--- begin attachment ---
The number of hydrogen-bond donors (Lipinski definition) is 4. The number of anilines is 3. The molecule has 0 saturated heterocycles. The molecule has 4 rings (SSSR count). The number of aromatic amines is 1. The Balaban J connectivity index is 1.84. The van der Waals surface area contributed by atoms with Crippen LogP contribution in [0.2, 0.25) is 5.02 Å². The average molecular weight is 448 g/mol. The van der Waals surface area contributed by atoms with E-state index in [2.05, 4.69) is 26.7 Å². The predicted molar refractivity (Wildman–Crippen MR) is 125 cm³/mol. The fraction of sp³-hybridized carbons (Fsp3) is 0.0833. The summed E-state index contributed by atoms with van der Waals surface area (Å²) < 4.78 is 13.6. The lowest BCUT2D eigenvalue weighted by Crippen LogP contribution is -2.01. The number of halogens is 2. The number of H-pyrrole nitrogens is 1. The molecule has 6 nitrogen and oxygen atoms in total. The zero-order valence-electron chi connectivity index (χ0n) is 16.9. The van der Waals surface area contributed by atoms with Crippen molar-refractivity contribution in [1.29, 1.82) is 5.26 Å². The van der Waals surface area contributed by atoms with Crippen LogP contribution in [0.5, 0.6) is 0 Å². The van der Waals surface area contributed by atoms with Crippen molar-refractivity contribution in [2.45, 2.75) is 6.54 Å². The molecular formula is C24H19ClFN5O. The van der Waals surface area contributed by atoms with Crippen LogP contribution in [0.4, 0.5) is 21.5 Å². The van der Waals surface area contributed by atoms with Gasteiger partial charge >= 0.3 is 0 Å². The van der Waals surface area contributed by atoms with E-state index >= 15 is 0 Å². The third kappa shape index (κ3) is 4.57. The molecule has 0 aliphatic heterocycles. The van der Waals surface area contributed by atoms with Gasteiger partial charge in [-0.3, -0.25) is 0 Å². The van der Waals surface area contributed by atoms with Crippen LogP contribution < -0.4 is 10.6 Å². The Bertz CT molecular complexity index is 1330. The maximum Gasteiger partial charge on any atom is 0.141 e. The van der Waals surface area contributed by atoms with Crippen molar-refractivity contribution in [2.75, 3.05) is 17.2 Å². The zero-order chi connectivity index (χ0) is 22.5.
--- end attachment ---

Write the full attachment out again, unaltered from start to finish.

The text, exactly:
The number of hydrogen-bond donors (Lipinski definition) is 4. The number of anilines is 3. The molecule has 0 saturated heterocycles. The molecule has 4 rings (SSSR count). The number of aromatic amines is 1. The Balaban J connectivity index is 1.84. The van der Waals surface area contributed by atoms with Crippen LogP contribution in [0.2, 0.25) is 5.02 Å². The average molecular weight is 448 g/mol. The van der Waals surface area contributed by atoms with E-state index in [2.05, 4.69) is 26.7 Å². The predicted molar refractivity (Wildman–Crippen MR) is 125 cm³/mol. The fraction of sp³-hybridized carbons (Fsp3) is 0.0833. The summed E-state index contributed by atoms with van der Waals surface area (Å²) < 4.78 is 13.6. The lowest BCUT2D eigenvalue weighted by Crippen LogP contribution is -2.01. The number of halogens is 2. The number of H-pyrrole nitrogens is 1. The molecule has 6 nitrogen and oxygen atoms in total. The zero-order valence-electron chi connectivity index (χ0n) is 16.9. The van der Waals surface area contributed by atoms with Crippen molar-refractivity contribution in [1.29, 1.82) is 5.26 Å². The van der Waals surface area contributed by atoms with Crippen LogP contribution in [0.5, 0.6) is 0 Å². The van der Waals surface area contributed by atoms with Crippen molar-refractivity contribution in [2.45, 2.75) is 6.54 Å². The molecular formula is C24H19ClFN5O. The van der Waals surface area contributed by atoms with Crippen LogP contribution in [0.4, 0.5) is 21.5 Å². The van der Waals surface area contributed by atoms with Gasteiger partial charge >= 0.3 is 0 Å². The van der Waals surface area contributed by atoms with E-state index >= 15 is 0 Å². The third kappa shape index (κ3) is 4.57. The molecule has 0 aliphatic heterocycles. The van der Waals surface area contributed by atoms with Gasteiger partial charge in [-0.3, -0.25) is 0 Å². The van der Waals surface area contributed by atoms with Crippen LogP contribution < -0.4 is 10.6 Å². The Bertz CT molecular complexity index is 1330. The maximum Gasteiger partial charge on any atom is 0.141 e. The van der Waals surface area contributed by atoms with Crippen molar-refractivity contribution in [2.75, 3.05) is 17.2 Å². The zero-order chi connectivity index (χ0) is 22.5.